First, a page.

Admittedly, that all sounds like a lot of negatives, but they’re only small negatives observed in the context of the brilliant – and plainly more road-focused – standard A110. The S is still very much a car you could drive all day and not get bored, and one that demonstrates that moderate performance needn’t detract from the fun and can, if you have the right priorities, actually add to it. We know that from front-wheel-drive hot hatches, and the Alpine, even in S form, does the same for mid-engined rear-drivers, and does so like nothing else. 

The power increase itself feels nominal, and that's because torque – the more useful commodity on the road – hasn't changed from 236lb ft, because the dual-clutch gearbox won't reliably handle much more. That torque is, however, now offered from 2000rpm all the way to 6400rpm, although this doesn't change the fact that the powertrain is probably the least impressive element of the A110 package. It's a tool to get the chassis going.

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13 Alpine a110s 2020 uk fd rl driving

Should I buy one?

If you're likely to do track days, you should consider the A110 S. If not, you'll find it less tolerant of half-measures when you’re out on the road simply to have fun. Its long-range road manners are also considerably inferior to that of its ‘lesser’ sibling, making it less usable day to day. 

The original A110 has an uncanny ability to double up as a GT car, because it's so supple as well as being decently spacious inside and capable of almost 45mpg on the motorway. With the S, you're only getting two of those attributes.

This is still a brilliant sports car, just one clearly intended more for track work than road pleasure. And that, in fairness, is exactly how it's being sold.

Alpine A110 S specification

Where Brecon, Wales Price £56,810 On sale Now Engine 4 cyls, 1978cc, turbo, petrol Power 288bhp at 6400rpm Torque 236lb ft at 2000-6400rpm Gearbox 7-spd dual-clutch automatic Kerb weight 1114kg (min) 0-62mph 4.4sec Top speed 161mph Fuel economy 43.0mpg CO2 146g/km Rivals Porsche Cayman GTS, Lotus Elise Cup 250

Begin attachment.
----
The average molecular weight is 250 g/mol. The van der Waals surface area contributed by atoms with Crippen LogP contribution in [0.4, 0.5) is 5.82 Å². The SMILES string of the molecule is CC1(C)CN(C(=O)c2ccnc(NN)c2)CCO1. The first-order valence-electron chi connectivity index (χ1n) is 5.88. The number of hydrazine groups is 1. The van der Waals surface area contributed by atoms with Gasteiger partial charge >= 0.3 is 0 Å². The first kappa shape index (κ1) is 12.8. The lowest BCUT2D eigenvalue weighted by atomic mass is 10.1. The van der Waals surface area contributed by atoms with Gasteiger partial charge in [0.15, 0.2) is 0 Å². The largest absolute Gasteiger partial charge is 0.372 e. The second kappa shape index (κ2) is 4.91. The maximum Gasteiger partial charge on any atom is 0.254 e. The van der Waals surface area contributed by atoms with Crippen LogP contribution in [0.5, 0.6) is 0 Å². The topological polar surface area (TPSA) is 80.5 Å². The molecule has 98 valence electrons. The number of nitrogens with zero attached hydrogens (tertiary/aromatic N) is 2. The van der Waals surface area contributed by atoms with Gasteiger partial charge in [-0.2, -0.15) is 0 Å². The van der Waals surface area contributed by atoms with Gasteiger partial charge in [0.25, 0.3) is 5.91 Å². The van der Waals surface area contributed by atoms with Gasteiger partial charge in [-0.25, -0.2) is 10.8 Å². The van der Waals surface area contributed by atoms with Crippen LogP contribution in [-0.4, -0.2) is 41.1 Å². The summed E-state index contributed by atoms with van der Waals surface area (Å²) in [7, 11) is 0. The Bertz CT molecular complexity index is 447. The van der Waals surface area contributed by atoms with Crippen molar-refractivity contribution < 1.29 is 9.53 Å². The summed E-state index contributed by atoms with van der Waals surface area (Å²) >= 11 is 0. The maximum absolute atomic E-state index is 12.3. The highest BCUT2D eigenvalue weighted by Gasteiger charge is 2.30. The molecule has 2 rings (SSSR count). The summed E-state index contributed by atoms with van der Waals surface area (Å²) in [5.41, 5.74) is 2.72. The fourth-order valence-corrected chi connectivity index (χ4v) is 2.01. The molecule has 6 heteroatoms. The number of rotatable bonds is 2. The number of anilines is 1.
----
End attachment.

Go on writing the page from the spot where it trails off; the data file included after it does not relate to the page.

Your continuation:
14 Alpine a110s 2020 uk fd otr front

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Richard Lane

Richard Lane
Title: Deputy road test editor

Richard joined Autocar in 2017, arriving from Evo magazine, and is typically found either behind a keyboard or steering wheel.

As deputy road test editor he delivers in-depth road tests, performance benchmarking and supercar lap-times, plus feature-length comparison stories between rival cars. He can also be found on Autocar's YouTube channel

Mostly interested in how cars feel on the road – the sensations and emotions they can evoke – Richard drives around 150 newly launched makes and models every year, and focuses mainly on the more driver-orientated products, as is tradition at Autocar. His job is then to put the reader firmly in the driver's seat. 

Away from work, but remaining on the subject of cars, Richard owns an eight-valve Integrale, loves watching sportscar racing, and holds a post-grad in transport engineering. 

Join the debate

Add a comment…
lesacote 20 January 2020

Fantastic blog on Alpine A110 S

This blog on Alpine A110 S is really extraordinary. I really like the review of the  car. 

5cylinderT 18 January 2020

Flip me, never new the price

Flip me, never new the price was so close between this and the new cayman GTS, I would go for the better made, more thought through, been in business longer, make an impression car, all day, (just in case you think that means porsche).

BlahBlah43 18 January 2020

Cayman GTS

I dont even think it's close, I'd go with a manual, flat 6 cylinder engine over a automatic, four cylinder Alpine for my sports car. I want involvement of all my senses. The new GTS will do all those things